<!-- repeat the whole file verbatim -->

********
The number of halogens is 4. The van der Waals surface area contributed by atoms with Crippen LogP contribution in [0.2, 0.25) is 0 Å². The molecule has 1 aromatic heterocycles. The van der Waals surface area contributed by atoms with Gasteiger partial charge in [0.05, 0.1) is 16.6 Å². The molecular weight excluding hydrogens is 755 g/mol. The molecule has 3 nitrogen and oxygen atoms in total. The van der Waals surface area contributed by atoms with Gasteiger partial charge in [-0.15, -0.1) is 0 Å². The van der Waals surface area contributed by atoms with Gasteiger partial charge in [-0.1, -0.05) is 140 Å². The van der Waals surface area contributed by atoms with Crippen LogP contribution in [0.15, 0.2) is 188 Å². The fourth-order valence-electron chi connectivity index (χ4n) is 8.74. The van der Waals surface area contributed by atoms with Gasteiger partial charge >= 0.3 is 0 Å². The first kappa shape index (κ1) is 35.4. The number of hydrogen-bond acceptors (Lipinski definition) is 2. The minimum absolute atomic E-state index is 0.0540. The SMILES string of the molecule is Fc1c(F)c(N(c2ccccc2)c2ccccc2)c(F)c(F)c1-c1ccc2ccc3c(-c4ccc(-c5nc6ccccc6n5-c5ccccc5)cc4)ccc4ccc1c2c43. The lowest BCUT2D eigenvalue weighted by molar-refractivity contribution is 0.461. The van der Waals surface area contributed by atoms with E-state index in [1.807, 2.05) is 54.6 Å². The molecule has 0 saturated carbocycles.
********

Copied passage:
The number of halogens is 4. The van der Waals surface area contributed by atoms with Crippen LogP contribution in [0.2, 0.25) is 0 Å². The molecule has 1 aromatic heterocycles. The van der Waals surface area contributed by atoms with Gasteiger partial charge in [0.05, 0.1) is 16.6 Å². The molecular weight excluding hydrogens is 755 g/mol. The molecule has 3 nitrogen and oxygen atoms in total. The van der Waals surface area contributed by atoms with Gasteiger partial charge in [-0.15, -0.1) is 0 Å². The van der Waals surface area contributed by atoms with Gasteiger partial charge in [-0.1, -0.05) is 140 Å². The van der Waals surface area contributed by atoms with Crippen LogP contribution in [0.15, 0.2) is 188 Å². The fourth-order valence-electron chi connectivity index (χ4n) is 8.74. The van der Waals surface area contributed by atoms with Gasteiger partial charge >= 0.3 is 0 Å². The first kappa shape index (κ1) is 35.4. The number of hydrogen-bond acceptors (Lipinski definition) is 2. The minimum absolute atomic E-state index is 0.0540. The SMILES string of the molecule is Fc1c(F)c(N(c2ccccc2)c2ccccc2)c(F)c(F)c1-c1ccc2ccc3c(-c4ccc(-c5nc6ccccc6n5-c5ccccc5)cc4)ccc4ccc1c2c43. The lowest BCUT2D eigenvalue weighted by molar-refractivity contribution is 0.461. The van der Waals surface area contributed by atoms with E-state index in [1.807, 2.05) is 54.6 Å². The molecule has 0 saturated carbocycles.